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Residential price index will control property prices, reduce risk of crisis

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In 2021, there were 4,303 construction projects nationwide representing a floor area of nearly 13 million square metres. Heng Chivoan

Residential price index will control property prices, reduce risk of crisis

Real estate experts welcomed the Residential Property Price Index (RPPI), saying it will help Cambodia control the rise in housing prices to a certain extent and reduce the risk of a crisis in the industry.

PropNex Cambodia Real Estate managing director Ann Sothida said transactions and pricing of homes or properties in Cambodia are currently “not clear” and there is no official record.

As such, the implementation of RPPI is considered a “good start” as it would serve as a basis for measuring the fluctuation of housing prices in accordance to a standard.

In a sense, RPPI would enable the authorities to intervene or manage the property sector better and keep the situation in check, she said.

“Not only does rising housing or real estate pricing lead to inflation but declining investments in the housing sector and the low number of home ownerships could also lead to an economic crisis.

“Thus, RPPI is very important for the government [as it can] monitor the fluctuation of housing prices and intervene so that people can afford to buy their own homes,” Sothida explained.

According to Century 21 Cambodia executive director Grace Rachny Fong, RPPI is a collection of “government-sponsored news and statistics” based on accurate data collection and formal analysis that is “acceptable” by all quarters.

The index will make it easier for those seeking information on housing or land prices, and help the government develop master plans.

In addition, Grace said, the government would be able to monitor all transactions in the sector and collect taxes accordingly.

The index will also encourage the buying and selling of properties and make it easier for people, including foreign investors to assess market prices, thereby attracting them to invest in Cambodia.

“It will be easy to find information on housing and property prices in the areas they want. This way we build the confidence for foreign investors who wish to invest in Cambodia,” she told The Post on June 8.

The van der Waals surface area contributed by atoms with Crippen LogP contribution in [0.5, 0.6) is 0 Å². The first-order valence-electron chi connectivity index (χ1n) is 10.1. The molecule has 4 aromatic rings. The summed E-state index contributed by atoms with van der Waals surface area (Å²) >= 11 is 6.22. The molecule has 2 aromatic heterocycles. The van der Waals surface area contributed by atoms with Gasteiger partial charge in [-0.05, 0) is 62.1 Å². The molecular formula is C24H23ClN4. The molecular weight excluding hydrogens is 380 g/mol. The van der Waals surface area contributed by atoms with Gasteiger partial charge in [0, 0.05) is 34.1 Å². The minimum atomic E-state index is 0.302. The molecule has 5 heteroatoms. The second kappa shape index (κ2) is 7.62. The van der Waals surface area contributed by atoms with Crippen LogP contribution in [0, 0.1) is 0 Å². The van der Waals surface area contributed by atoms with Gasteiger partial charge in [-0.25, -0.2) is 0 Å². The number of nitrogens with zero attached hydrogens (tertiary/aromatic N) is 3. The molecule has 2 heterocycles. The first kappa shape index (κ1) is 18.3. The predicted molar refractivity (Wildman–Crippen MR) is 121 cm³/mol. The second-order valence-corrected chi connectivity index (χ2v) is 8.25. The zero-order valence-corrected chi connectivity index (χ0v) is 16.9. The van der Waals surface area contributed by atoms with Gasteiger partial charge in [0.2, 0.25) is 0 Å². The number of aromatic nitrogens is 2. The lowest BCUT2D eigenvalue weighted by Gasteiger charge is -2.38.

Cambodian Valuers and Estate Agents Association president Chrek Soknim said RPPI will become a tool for real estate professionals to make “accurate” housing appraisals.

“When there is information on the housing price index, it not only facilitates local trading transactions, but also attracts locals to invest in Cambodia,” he added.

At the launch of the RPPI on June 6, NBC assistant governor Chea Serey said it was a new step and achievement in compiling economic statistics and finance to analyse and evaluate the real estate and construction sectors.

The growth of the sectors is also part of the economic diversification process which can increase resilience to any economic impact as well as absorb some of the labour force to serve the construction sector in supporting the economy growth.

Prior to the Covid-19 outbreak in Cambodia, the construction and real estate sectors were key growth sectors, employing nearly 500,000 workers, according to a 2019 survey.

“The sectors have become important pillars of economic growth. Information and data related to the sectors are even more important for economic and monetary policy makers to monitor macroeconomic imbalances and assess the risks that can occur in related sectors, especially the financial sector.

“The introduction of the housing price index will make a significant contribution to monitoring, evaluating and formulating development policies as well as measures to minimise risks in order to maintain macroeconomic stability,” Serey said.

In 2021, the Ministry of Land Management, Urban Planning and Construction showed that there were 4,303 construction projects nationwide representing a floor area of nearly 13 million square metres.

Total capital investment approved stood over $5.33 billion, down 31.21 per cent from 2020.

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